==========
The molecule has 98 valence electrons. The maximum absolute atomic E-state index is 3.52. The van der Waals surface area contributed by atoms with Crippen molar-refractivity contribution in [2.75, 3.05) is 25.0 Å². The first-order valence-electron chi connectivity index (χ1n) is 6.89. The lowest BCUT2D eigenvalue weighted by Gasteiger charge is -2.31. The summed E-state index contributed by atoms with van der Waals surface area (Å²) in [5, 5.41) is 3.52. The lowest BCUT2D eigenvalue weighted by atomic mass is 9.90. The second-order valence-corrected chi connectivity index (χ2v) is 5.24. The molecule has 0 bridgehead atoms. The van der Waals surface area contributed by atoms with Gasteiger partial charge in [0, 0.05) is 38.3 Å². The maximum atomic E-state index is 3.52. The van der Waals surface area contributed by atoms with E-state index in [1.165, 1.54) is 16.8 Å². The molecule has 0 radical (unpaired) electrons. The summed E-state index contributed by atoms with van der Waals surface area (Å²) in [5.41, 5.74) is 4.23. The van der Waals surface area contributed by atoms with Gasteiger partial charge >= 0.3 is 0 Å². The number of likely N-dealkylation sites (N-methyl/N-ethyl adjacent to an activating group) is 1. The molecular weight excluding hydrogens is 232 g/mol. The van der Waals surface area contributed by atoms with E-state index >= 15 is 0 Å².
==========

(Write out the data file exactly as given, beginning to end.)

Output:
The molecule has 98 valence electrons. The maximum absolute atomic E-state index is 3.52. The van der Waals surface area contributed by atoms with Crippen molar-refractivity contribution in [2.75, 3.05) is 25.0 Å². The first-order valence-electron chi connectivity index (χ1n) is 6.89. The lowest BCUT2D eigenvalue weighted by Gasteiger charge is -2.31. The summed E-state index contributed by atoms with van der Waals surface area (Å²) in [5, 5.41) is 3.52. The lowest BCUT2D eigenvalue weighted by atomic mass is 9.90. The second-order valence-corrected chi connectivity index (χ2v) is 5.24. The molecule has 0 bridgehead atoms. The van der Waals surface area contributed by atoms with Gasteiger partial charge in [0, 0.05) is 38.3 Å². The maximum atomic E-state index is 3.52. The van der Waals surface area contributed by atoms with E-state index in [1.165, 1.54) is 16.8 Å². The molecule has 0 radical (unpaired) electrons. The summed E-state index contributed by atoms with van der Waals surface area (Å²) in [5.41, 5.74) is 4.23. The van der Waals surface area contributed by atoms with Gasteiger partial charge >= 0.3 is 0 Å². The number of likely N-dealkylation sites (N-methyl/N-ethyl adjacent to an activating group) is 1. The molecular weight excluding hydrogens is 232 g/mol. The van der Waals surface area contributed by atoms with E-state index >= 15 is 0 Å².